RECIPE: Preserved Lemons

RECIPE: Preserved Lemons
Up until recently, I knew nothing about preserved lemons beyond seeing it listed as an ingredient in recipes and swiftly substituting for fresh lemons instead. But, as my culinary adventures continued, I became more and more curious about them. What did they taste like? How were they actually used?

Preserved lemons are primarily used in Moroccan cuisine. They were initially made to preserve lemons so that they could be enjoyed year-round. Now we are lucky enough to find our grocery stores stocked with fresh lemons all year long, so the necessity to preserve them has changed. But still, the unique flavor that preserved lemons add to a variety of dishes can’t be replicated any other way.

RECIPE: Preserved Lemons

The Flavor
The flavor of a preserved lemon is salty, with a mellow, yet intensely lemon flavor. The peel, which is most commonly used in cooking, is soft to the touch with a satiny texture to taste.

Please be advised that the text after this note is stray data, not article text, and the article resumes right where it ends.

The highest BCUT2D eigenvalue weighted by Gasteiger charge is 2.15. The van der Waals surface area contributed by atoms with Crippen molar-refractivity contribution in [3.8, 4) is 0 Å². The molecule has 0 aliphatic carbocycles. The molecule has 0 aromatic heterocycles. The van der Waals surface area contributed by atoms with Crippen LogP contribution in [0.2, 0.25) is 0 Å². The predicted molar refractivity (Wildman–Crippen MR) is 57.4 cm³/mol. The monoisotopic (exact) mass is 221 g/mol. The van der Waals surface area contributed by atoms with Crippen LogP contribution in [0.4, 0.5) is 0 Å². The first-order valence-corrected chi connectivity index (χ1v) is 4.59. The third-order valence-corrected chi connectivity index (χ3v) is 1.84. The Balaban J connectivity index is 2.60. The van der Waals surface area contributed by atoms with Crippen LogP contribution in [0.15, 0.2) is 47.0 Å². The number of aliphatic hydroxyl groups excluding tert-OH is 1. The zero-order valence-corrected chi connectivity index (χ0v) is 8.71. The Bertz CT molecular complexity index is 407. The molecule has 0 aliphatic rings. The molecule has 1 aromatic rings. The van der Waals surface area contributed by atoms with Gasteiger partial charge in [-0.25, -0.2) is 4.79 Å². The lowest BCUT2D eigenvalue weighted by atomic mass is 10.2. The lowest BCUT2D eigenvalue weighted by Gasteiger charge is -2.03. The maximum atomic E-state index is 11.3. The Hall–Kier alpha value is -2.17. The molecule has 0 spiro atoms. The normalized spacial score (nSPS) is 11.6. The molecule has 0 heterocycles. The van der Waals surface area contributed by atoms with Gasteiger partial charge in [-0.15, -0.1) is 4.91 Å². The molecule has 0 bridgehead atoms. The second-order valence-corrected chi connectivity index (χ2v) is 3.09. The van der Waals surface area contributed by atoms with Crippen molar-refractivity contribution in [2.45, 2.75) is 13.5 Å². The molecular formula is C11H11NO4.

How to use Preserved Lemons
To use your preserved lemons, simply remove one from the jar and rinse it thoroughly in water to remove any excess salt and seeds. Make sure to try a small bite so that you can get familiar with the overall flavor. I can’t wait to try making some of these dishes:

I also found this post by Eating From The Ground Up. Alana has some great suggestions on ways to used preserved lemons like in Caesar salad, pasta, and hummus!

RECIPE: Preserved Lemons

Preserved Lemons
 
Author:
Ingredients
  • 10-12 meyer lemons
  • Sea salt
Instructions
  1. The first step is to carefully scrub each lemon under running water. Then cut the stems and ends off each lemon.
  2. Cut the lemons into quarters, making your cuts from the top down to near the bottom, without cutting completely into pieces (more like scoring). You want to be able to open them up like a star.
  3. Pack the insides of the scored lemons with sea salt. Don’t worry about adding too much salt, as that is what will ‘preserve’ the lemons.
  4. Next pack your salt-filled lemons into clean, wide-mouth glass jars. Put each lemon, cut side down into the jar. Really squish them in there to release their juices. Once the jar is full, top off with more lemon juice if necessary to cover the fruit completely.
  5. Let sit at room temperature for three days, giving it a good shake each day. After that you can transfer your jar(s) to the refrigerator and let sit for at least another three weeks.

RECIPE: Preserved Lemons